The other one I’ve had is the one I’ve probably talked about on this show. The burnt out hairdryer metaphor that Michael Neill uses. When our minds are going so fast that we become without realizing it quite burnt out. Depression is a is a gift that’s getting us to slow down. And it’s letting us know that we’re overheated. That’s the metaphorical use of the example of the hairdryer. When you’re using a hairdryer, and it gets too hot, it’ll just shut off.
So when I’ve been experiencing this depression, for the last couple of weeks, I really tried to remind myself that that that depression was made of wisdom, and that it wasn’t something that I needed to fight against. And I think this is really the the key about that, what.
The key elements that I wanted to address today, when we have these love letters from wisdom, and we innocently push against them, fight against them, what we end up doing is denying ourselves the experience of learning or growing or seeing something in a new light.
For example, when it comes to cravings for food, when we simply try to wrestle those into submission, without seeing them for the wise messages that they are, then we miss the lesson that we are whole, and well. That lesson can eventually seep out, pervade our entire lives, all elements of our life. And I think it’s such a shame in our culture, that we’re generally unaware of, the way that our divine design works in this way that Sydney Banks pointed toward.
It is a shame, because there is when we lean into the things that are happening when we notice them, and respect them, and turn toward them, and sit with them in a very present kind of way. Sort of a mindful way. That’s when they can teach us and show us a greater understanding of our innate well-being and the, the profound piece that is our true nature.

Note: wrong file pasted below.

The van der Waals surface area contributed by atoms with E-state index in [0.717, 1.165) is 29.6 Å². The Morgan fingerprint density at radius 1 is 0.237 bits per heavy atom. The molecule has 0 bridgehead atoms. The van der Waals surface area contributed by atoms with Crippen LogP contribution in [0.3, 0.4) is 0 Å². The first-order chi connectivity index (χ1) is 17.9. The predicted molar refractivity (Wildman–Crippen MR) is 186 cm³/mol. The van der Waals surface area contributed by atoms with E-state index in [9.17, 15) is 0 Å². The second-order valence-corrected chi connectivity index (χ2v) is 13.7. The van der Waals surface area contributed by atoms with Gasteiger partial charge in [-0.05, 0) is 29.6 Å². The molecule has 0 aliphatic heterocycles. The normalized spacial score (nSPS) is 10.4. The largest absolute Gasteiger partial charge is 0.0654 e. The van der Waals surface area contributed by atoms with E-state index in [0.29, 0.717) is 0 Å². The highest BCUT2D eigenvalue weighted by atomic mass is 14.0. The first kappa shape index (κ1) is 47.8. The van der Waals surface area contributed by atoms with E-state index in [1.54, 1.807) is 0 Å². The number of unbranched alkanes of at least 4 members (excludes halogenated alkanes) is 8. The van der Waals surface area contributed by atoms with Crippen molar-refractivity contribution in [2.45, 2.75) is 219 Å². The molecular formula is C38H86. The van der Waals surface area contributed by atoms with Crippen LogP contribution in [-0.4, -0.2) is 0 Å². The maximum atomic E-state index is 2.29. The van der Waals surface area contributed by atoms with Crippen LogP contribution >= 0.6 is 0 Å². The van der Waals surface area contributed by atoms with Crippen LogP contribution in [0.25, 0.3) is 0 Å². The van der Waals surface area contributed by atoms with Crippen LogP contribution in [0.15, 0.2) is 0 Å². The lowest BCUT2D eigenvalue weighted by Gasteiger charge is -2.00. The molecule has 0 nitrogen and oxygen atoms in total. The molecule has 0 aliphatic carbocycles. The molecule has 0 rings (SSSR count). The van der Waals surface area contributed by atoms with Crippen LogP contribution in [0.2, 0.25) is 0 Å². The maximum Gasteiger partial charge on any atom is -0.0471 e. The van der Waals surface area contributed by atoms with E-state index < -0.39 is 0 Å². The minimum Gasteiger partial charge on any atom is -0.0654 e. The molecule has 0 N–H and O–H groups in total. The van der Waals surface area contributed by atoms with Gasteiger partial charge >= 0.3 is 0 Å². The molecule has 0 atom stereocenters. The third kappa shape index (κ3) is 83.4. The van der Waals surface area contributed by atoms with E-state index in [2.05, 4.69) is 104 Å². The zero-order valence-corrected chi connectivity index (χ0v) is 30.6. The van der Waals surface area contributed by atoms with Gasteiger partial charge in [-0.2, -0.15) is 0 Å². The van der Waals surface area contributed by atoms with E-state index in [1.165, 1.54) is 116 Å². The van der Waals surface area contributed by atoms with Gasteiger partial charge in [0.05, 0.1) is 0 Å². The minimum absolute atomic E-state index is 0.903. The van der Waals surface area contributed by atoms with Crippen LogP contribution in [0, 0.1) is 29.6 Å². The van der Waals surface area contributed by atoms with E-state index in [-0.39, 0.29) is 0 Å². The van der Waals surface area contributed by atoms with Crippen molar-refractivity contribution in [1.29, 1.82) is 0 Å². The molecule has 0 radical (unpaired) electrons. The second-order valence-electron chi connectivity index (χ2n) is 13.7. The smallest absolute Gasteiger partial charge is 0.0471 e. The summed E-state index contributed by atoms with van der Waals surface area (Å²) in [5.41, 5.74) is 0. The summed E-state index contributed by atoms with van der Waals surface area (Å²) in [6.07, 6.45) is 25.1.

Like I said a few minutes ago, when we fight against them, when we push them away and try to control them in the case of depression, I could have spent that last couple of weeks, beating myself up about being depressed or feeling like there was something wrong with me, that needed to be addressed.
Instead when we when we view these things as love letters from wisdom, as Dr. Pettit says, that’s when they have so much information for us. I’ll be the first to say it’s easy to forget to do that. It’s easy to fall into a place of fighting against these uncomfortable feelings or things that we’re not enjoying the experience of. And then it’s enough when we just if we periodically remember Oh, right. This isn’t this feeling that I’m having. It isn’t a punishment from the universe or something.
It does not mean that there’s anything broken about me. It’s actually my perfect design at work. And I love that.
I just want to sum up to by referring to this quote, I think it’s from Albert Einstein, who said,
There are two ways to look at life: one is though everything is a miracle, and the other as though nothing is miracle.
I feel like now my approach to life is like that quote, it’s just slightly different one:
“One way to look at life as though is as though these feelings that we have these things that we worry about that we feel are broken about ourselves are actually wisdom. And the other is to imagine that they’re not.”
What if the cravings that you might be having or the drive to overeat, what if that is actually wisdom? What if it’s not a problem, but it’s wisdom speaking to you from the greatest part of yourself?
So I’ll leave you there with that question. And I look forward to talking to you again on the 31st of July 2023.
Until then, please take care. And I will see you then. Bye.